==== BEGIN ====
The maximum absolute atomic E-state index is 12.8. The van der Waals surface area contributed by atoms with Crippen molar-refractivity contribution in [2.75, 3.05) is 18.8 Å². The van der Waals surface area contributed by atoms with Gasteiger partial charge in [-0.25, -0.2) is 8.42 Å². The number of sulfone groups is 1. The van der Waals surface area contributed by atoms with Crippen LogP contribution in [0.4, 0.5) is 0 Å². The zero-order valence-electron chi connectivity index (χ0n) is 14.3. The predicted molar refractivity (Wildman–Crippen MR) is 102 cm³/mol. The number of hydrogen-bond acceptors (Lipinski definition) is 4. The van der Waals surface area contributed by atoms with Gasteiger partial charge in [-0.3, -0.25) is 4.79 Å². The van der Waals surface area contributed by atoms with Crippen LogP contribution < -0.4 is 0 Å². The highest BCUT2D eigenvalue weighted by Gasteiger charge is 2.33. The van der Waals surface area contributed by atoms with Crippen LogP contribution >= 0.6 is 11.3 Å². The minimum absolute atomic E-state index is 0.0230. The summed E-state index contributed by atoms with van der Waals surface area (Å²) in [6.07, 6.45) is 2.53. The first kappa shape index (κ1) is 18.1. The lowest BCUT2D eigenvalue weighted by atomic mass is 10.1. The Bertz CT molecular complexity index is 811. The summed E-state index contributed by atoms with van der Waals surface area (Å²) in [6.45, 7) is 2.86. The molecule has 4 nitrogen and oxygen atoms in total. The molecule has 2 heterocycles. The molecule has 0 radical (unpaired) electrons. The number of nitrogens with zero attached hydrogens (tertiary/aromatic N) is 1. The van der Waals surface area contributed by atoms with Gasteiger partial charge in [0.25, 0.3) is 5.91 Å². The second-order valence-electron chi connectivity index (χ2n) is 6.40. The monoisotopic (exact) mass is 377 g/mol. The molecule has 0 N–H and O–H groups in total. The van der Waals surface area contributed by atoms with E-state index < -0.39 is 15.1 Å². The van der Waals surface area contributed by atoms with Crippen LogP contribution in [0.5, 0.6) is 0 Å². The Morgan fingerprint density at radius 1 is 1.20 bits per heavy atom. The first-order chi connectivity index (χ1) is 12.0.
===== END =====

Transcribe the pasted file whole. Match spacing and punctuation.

The maximum absolute atomic E-state index is 12.8. The van der Waals surface area contributed by atoms with Crippen molar-refractivity contribution in [2.75, 3.05) is 18.8 Å². The van der Waals surface area contributed by atoms with Gasteiger partial charge in [-0.25, -0.2) is 8.42 Å². The number of sulfone groups is 1. The van der Waals surface area contributed by atoms with Crippen LogP contribution in [0.4, 0.5) is 0 Å². The zero-order valence-electron chi connectivity index (χ0n) is 14.3. The predicted molar refractivity (Wildman–Crippen MR) is 102 cm³/mol. The number of hydrogen-bond acceptors (Lipinski definition) is 4. The van der Waals surface area contributed by atoms with Gasteiger partial charge in [-0.3, -0.25) is 4.79 Å². The van der Waals surface area contributed by atoms with Crippen LogP contribution < -0.4 is 0 Å². The highest BCUT2D eigenvalue weighted by Gasteiger charge is 2.33. The van der Waals surface area contributed by atoms with Crippen LogP contribution >= 0.6 is 11.3 Å². The minimum absolute atomic E-state index is 0.0230. The summed E-state index contributed by atoms with van der Waals surface area (Å²) in [6.07, 6.45) is 2.53. The first kappa shape index (κ1) is 18.1. The lowest BCUT2D eigenvalue weighted by atomic mass is 10.1. The Bertz CT molecular complexity index is 811. The summed E-state index contributed by atoms with van der Waals surface area (Å²) in [6.45, 7) is 2.86. The molecule has 4 nitrogen and oxygen atoms in total. The molecule has 2 heterocycles. The molecule has 0 radical (unpaired) electrons. The number of nitrogens with zero attached hydrogens (tertiary/aromatic N) is 1. The van der Waals surface area contributed by atoms with Gasteiger partial charge in [0.25, 0.3) is 5.91 Å². The second-order valence-electron chi connectivity index (χ2n) is 6.40. The monoisotopic (exact) mass is 377 g/mol. The molecule has 0 N–H and O–H groups in total. The van der Waals surface area contributed by atoms with E-state index < -0.39 is 15.1 Å². The van der Waals surface area contributed by atoms with Crippen LogP contribution in [0.5, 0.6) is 0 Å². The Morgan fingerprint density at radius 1 is 1.20 bits per heavy atom. The first-order chi connectivity index (χ1) is 12.0.